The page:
Monday, May 02, 2011

The handkerchief of time

“If you take a handkerchief and spread it out in order to iron it, you can see in it certain fixed distances and proximities. If you sketch a circle in one area, you can mark out nearby points and measure far-off distances. Then take the same handkerchief and crumple it, by putting it in your pocket. Two distant points suddenly are close, even superimposed. If, further, you tear it in certain places, two points that were close can become very distant. This science of nearness and rifts is called topology, while the science of stable and well-defined distances is called metrical geometry. Classical time is related to geometry, having nothing to do with space, as Bergson pointed out all too briefly, but with metrics. On the contrary, take your inspiration from topology, and perhaps
you will discover the rigidity of those proximities and distances you consider arbitrary. And their simplicity, in the literal sense of the word pli [fold]: it's simply the difference between topology (the handkerchief is folded, crumpled, shredded) and geometry (the same fabric is ironed out flat). […]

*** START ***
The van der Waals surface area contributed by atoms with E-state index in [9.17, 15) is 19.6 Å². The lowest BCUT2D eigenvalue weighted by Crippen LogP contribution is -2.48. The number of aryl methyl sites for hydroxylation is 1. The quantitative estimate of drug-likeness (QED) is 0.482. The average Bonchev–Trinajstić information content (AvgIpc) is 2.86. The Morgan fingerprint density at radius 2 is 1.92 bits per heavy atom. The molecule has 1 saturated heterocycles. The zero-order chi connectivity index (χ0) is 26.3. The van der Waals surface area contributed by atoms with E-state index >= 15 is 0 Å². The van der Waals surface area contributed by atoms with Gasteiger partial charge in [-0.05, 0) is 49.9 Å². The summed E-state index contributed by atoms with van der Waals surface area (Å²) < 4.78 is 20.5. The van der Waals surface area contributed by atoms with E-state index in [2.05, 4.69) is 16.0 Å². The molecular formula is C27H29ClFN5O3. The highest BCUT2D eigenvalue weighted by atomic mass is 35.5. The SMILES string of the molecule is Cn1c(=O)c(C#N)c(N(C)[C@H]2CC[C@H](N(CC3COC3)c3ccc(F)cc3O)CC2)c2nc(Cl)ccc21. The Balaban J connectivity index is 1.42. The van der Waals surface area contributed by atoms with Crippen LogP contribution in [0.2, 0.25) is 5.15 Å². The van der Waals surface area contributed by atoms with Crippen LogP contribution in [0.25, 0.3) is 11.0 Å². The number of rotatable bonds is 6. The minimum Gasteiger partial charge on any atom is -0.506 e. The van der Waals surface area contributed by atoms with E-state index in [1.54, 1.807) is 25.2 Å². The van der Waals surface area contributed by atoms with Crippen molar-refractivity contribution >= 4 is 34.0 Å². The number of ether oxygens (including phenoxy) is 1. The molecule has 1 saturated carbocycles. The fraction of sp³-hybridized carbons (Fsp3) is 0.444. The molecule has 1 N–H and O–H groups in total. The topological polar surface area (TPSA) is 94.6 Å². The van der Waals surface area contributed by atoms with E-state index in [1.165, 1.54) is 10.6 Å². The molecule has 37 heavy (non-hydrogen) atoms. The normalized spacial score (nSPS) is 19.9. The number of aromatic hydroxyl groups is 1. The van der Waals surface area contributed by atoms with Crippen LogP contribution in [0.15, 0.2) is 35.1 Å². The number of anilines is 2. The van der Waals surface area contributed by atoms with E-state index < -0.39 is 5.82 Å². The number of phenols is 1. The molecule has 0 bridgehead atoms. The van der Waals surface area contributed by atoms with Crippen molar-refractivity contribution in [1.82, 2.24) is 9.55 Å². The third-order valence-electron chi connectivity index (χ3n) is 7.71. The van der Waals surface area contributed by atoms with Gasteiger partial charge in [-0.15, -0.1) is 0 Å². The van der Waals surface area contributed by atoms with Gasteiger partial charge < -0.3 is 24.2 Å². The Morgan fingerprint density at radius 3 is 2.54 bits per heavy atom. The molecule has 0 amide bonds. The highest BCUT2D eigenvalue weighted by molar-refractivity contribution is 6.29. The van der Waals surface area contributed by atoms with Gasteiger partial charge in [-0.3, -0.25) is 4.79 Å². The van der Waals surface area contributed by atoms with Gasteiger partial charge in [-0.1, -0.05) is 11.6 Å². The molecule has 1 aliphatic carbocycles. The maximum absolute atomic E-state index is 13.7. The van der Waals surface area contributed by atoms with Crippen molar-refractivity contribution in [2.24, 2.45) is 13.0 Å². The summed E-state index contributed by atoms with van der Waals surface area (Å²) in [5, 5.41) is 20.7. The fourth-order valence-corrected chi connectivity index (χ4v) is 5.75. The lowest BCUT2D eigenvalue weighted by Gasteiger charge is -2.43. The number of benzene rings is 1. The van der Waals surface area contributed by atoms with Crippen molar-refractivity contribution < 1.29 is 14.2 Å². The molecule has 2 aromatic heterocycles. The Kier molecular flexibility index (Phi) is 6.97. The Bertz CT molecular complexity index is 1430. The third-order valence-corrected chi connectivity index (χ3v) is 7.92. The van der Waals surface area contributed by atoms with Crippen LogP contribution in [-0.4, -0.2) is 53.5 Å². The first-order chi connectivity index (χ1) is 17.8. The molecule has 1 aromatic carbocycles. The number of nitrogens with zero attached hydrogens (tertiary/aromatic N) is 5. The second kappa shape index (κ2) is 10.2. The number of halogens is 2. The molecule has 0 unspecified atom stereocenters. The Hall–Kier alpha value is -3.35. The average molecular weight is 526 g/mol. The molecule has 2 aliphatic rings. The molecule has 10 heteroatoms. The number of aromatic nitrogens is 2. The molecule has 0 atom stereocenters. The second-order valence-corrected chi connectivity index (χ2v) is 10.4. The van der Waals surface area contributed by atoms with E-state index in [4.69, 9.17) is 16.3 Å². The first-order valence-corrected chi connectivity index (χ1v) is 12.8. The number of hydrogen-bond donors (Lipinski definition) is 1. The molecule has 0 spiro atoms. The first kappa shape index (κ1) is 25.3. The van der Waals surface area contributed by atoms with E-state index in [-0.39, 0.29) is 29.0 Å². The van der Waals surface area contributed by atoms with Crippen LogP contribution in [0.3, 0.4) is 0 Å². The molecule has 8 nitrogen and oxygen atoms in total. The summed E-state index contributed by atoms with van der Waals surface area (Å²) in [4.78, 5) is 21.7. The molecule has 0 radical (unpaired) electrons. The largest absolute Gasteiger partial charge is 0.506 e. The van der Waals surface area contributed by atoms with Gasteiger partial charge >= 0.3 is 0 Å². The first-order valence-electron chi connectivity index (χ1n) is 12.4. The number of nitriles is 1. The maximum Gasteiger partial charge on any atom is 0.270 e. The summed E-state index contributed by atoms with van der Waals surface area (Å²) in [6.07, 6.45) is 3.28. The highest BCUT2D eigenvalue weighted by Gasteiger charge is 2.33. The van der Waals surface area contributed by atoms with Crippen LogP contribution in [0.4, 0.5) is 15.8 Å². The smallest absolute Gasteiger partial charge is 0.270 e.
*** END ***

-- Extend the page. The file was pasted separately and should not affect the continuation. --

Sketch on the handkerchief some perpendicular networks, like Cartesian coordinates, and you will define the distances. But, if you fold it, the distance from Madrid to Paris could suddenly be wiped out, while, on the other hand, the distance from Vincennes to Colombes could become infinite.”

Serres, Michel (1995). Conversations on science, culture, and time / Michel Serres with Bruno Latour; translated from French by Roxanne Lapidus. The University of Michigan Press, p.60, 61

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